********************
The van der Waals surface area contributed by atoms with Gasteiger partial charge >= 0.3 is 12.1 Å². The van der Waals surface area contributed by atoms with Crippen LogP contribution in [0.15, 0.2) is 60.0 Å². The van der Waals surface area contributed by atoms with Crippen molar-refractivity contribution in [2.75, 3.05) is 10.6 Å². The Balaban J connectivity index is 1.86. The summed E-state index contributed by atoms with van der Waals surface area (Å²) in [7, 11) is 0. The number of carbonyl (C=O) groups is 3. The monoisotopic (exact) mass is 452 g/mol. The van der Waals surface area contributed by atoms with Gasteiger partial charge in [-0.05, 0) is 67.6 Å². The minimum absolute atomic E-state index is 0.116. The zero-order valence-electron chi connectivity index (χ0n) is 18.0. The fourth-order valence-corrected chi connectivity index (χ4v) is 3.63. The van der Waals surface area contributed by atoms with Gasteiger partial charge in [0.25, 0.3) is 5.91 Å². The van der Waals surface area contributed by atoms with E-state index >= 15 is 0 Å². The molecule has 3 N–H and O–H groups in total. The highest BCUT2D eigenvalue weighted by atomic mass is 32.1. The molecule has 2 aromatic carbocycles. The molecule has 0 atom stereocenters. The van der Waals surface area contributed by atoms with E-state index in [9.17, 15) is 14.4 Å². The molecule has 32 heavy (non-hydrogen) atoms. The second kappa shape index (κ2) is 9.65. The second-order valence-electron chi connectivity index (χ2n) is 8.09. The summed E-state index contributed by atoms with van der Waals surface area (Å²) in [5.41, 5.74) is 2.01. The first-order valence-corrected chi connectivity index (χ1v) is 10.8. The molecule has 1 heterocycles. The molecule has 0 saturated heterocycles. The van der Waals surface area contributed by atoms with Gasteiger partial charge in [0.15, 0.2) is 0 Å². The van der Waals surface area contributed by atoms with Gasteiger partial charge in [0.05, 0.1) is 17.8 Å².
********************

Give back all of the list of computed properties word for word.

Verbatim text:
The van der Waals surface area contributed by atoms with Gasteiger partial charge >= 0.3 is 12.1 Å². The van der Waals surface area contributed by atoms with Crippen LogP contribution in [0.15, 0.2) is 60.0 Å². The van der Waals surface area contributed by atoms with Crippen molar-refractivity contribution in [2.75, 3.05) is 10.6 Å². The Balaban J connectivity index is 1.86. The summed E-state index contributed by atoms with van der Waals surface area (Å²) in [7, 11) is 0. The number of carbonyl (C=O) groups is 3. The monoisotopic (exact) mass is 452 g/mol. The van der Waals surface area contributed by atoms with Gasteiger partial charge in [-0.05, 0) is 67.6 Å². The minimum absolute atomic E-state index is 0.116. The zero-order valence-electron chi connectivity index (χ0n) is 18.0. The fourth-order valence-corrected chi connectivity index (χ4v) is 3.63. The van der Waals surface area contributed by atoms with Gasteiger partial charge in [0.25, 0.3) is 5.91 Å². The van der Waals surface area contributed by atoms with E-state index >= 15 is 0 Å². The molecule has 3 N–H and O–H groups in total. The highest BCUT2D eigenvalue weighted by atomic mass is 32.1. The molecule has 2 aromatic carbocycles. The molecule has 0 atom stereocenters. The van der Waals surface area contributed by atoms with E-state index in [9.17, 15) is 14.4 Å². The molecule has 32 heavy (non-hydrogen) atoms. The second kappa shape index (κ2) is 9.65. The second-order valence-electron chi connectivity index (χ2n) is 8.09. The summed E-state index contributed by atoms with van der Waals surface area (Å²) in [5.41, 5.74) is 2.01. The first-order valence-corrected chi connectivity index (χ1v) is 10.8. The molecule has 1 heterocycles. The molecule has 0 saturated heterocycles. The van der Waals surface area contributed by atoms with Gasteiger partial charge in [0.15, 0.2) is 0 Å². The van der Waals surface area contributed by atoms with Gasteiger partial charge in [0.05, 0.1) is 17.8 Å².